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State Police defend shooting of dog

Although they say they regret the incident, officials for the West Virginia State Police are standing behind a decision to fatally shoot a family dog in Mason County last week.

“The West Virginia State Police is extremely sorry for the loss of Willie Pete’s life and the loss sustained by his family,” State Police spokesman Lt. Michael Baylous said in a lengthy statement issued this week. The statement refers to the fatal shooting of the dog during a manhunt near Ashton in Mason County on June 24.

Baylous said a Mason County sheriff’s deputy was responding to a call on Jolly Road near Ashton June 24 when Jonathan Wade Jeffers allegedly shot at the deputy before running away.

Jeffers was on home confinement last year, but allegedly cut off his home confinement bracelet in December, Baylous said. He had recently been involved in a domestic violence incident with his father, and was involved in a domestic violence incident with his wife shortly before firing at the deputy, Baylous said.

Deputies pursued Jeffers in a car to Kansas Lane before Jeffers ditched the vehicle and fled on foot, Baylous said. A West Virginia State Police special response team and K-9 unit were then called in to help search the woods for Jeffers, Baylous said.

Baylous said family members told police Jeffers had vowed not to be taken alive and threatened to shoot any officer who tried to arrest him.

Baylous said the special response team found an ATV path they thought Jeffers might have taken and followed it back to Kansas Lane, where it joined the road near the home of Jeremy and Ginger Sweat. Baylous said a small dog ran up to Diego, a State Police canine officer, and tried to bite him, but ran away when the larger dog barked.

A much larger dog, later identified as Willy Pete, then charged at Diego and his handler, Sgt. S.T. Harper, growling and baring his teeth, Baylous said.

Baylous said the dog was acting in an aggressive manner, and that Harper got between Willy Pete and Diego to try to thwart his attack. Baylous said Harper was forced to shoot three times to stop the dog when Willy Pete got within about five feet of the trooper.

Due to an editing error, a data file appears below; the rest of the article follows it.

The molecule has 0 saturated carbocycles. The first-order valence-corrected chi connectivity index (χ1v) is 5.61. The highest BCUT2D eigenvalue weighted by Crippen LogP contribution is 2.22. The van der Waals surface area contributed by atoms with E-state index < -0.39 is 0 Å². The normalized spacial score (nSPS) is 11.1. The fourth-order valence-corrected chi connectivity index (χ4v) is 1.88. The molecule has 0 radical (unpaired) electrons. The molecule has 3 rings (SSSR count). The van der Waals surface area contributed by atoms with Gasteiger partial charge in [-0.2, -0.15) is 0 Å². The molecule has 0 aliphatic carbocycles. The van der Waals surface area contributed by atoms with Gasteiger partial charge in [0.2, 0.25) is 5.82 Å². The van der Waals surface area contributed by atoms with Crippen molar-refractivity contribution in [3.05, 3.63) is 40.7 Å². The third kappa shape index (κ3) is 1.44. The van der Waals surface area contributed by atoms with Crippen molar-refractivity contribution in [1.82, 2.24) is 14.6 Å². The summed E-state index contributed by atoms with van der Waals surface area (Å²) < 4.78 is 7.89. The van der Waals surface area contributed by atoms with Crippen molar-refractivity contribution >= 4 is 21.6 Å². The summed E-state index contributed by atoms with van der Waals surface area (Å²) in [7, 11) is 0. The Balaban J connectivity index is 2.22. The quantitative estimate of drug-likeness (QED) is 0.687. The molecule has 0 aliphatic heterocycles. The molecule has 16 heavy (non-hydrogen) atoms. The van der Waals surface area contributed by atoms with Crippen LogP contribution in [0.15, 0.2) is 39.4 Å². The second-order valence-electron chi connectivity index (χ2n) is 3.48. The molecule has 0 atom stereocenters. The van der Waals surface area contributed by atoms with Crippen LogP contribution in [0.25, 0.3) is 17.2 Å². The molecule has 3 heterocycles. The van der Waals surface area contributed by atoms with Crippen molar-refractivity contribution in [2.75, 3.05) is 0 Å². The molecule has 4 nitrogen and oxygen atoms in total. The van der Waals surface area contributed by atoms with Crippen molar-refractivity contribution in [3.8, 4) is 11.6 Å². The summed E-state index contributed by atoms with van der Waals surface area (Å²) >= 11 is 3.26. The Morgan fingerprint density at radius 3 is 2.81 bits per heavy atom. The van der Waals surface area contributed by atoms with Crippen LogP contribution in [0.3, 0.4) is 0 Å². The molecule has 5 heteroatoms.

“Sgt. S.T. Harper has been a member of the West Virginia State Police K-9 unit for 14 years,” Baylous said. “During the first 12 years he was a K-9 handler and in the last two years he has been a K-9 instructor.

“Sgt. Harper has been around dogs all of his life,” Baylous said. “He works with dogs daily both as a K-9 handler and trainer and with his own dogs.”

Based on his experience in dog behavior, Baylous said Harper decided he had no choice but to shoot the dog. Willy Pete ran behind the Sweat’s house, where he then died.

According to media reports, Ginger and Jeremy Sweat have questioned the need to shoot Willy Pete, and were concerned that the dog was shot near their home, where their children were sleeping. Baylous said troopers apologized to the family for having to shoot the dog and helped bury Willy Pete.

Jeremy Sweat told the Gazette Tuesday he was unsure about taking legal action against the police. Hiring an attorney could be too expensive, he said. He isn’t actively seeking donations from those who had shown support, either, he said.

“None of us have ever dealt with a situation of this magnitude,” Sweat said. “We respect law enforcement, but we have a lot of questions that we want answered.”

Sweat declined further comment, saying that the family is evaluating how they can get as much information as possible about the shooting.

Baylous said staff at the Kanawha-Charleston Humane Association have offered a voucher to Ginger and Jeremy Sweat to adopt another dog.

Jeffers is still at large and considered armed and dangerous, Baylous said.

Staff writer Jack Suntrup contributed to this report.

Reach Rusty Marks at or 304-348-1215.

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